Crinkling Tin Foil and Other Sounds Can Cause Seizures in Cats
By Samantha Drake
Everyday sounds, like crinkling tin foil, a metal spoon hitting a ceramic bowl, rustling paper or plastic bags, or hammering a nail, can have a worrisome effect on your cat, according to a new study. Researchers say certain high-pitched sounds cause noise-induced seizures in older cats — and the response is not all that unusual.
Until now, the condition has not been well-documented, so many cat owners tend to dismiss the seizures as a sign of old age, notes Dr. Mark Lowrie of Davies Veterinary Specialists in Hertfordshire, England. Lowrie is the lead author of the study recently published in The Journal of Feline Medicine and Surgery.
“We don’t know the prevalence of this condition currently but it is far more common than anyone first thought,” he says.
Older Cats Affected
The media has dubbed the seizures the “Tom and Jerry Syndrome” after Tom, the cartoon kitty who often jumps suddenly in response to the antics of Jerry, his cartoon mouse nemesis. Researchers call the disorder “feline audiogenic reflex seizures (FARS).”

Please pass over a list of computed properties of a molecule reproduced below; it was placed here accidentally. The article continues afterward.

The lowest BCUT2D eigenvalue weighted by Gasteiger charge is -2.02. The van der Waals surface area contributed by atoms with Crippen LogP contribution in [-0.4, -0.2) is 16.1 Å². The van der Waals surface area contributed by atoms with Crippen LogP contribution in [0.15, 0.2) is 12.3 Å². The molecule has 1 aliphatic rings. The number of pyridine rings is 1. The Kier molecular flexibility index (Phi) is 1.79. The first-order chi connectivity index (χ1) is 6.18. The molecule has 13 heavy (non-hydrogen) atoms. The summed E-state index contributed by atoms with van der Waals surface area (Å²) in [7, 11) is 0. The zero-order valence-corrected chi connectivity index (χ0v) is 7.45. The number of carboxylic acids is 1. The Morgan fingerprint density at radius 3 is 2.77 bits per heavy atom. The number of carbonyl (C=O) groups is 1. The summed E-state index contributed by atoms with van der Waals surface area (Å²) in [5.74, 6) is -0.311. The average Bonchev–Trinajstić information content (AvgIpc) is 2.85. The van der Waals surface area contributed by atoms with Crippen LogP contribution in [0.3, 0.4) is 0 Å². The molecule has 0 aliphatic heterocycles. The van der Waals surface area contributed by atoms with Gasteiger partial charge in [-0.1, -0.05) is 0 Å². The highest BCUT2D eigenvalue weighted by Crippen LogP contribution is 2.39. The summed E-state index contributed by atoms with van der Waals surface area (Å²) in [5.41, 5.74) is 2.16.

FARS affects older cats, says Lowrie, with 15 being the average age of the cats in the study. Although any breed of cat could have FARS, about one-third of the cats in the study were Birmans, specifically those with blue and seal points, he adds.
The study of 96 cats, a population roughly half male and half female, also found that even relatively quiet sounds, like squeaky shoes or jangling keys, can cause a seizure. Lowrie explains that cats have an ultrasonic hearing range, including frequencies humans can’t detect. Many of the domestic sounds found to trigger seizures have a high amount of ultrasonic frequencies. “Therefore, they may sound innocuous to us, but to cats sensitive to these frequencies, they actually sound more startling,” he says.
Interestingly, about half the cats in the study were hearing-impaired or deaf, he points out.
Obviously, many of the sounds that trigger FARS can’t be entirely eliminated from a domesticated cat’s environment. Although there’s currently no cure for FARS, the anti-seizure medication levetiracetam helps to effectively manage the condition in cats, says Lowrie.
The researchers began investigating FARS after the charitable organization International Cat Care brought the condition to their attention, Lowrie explains, adding, “This was a real concern.”
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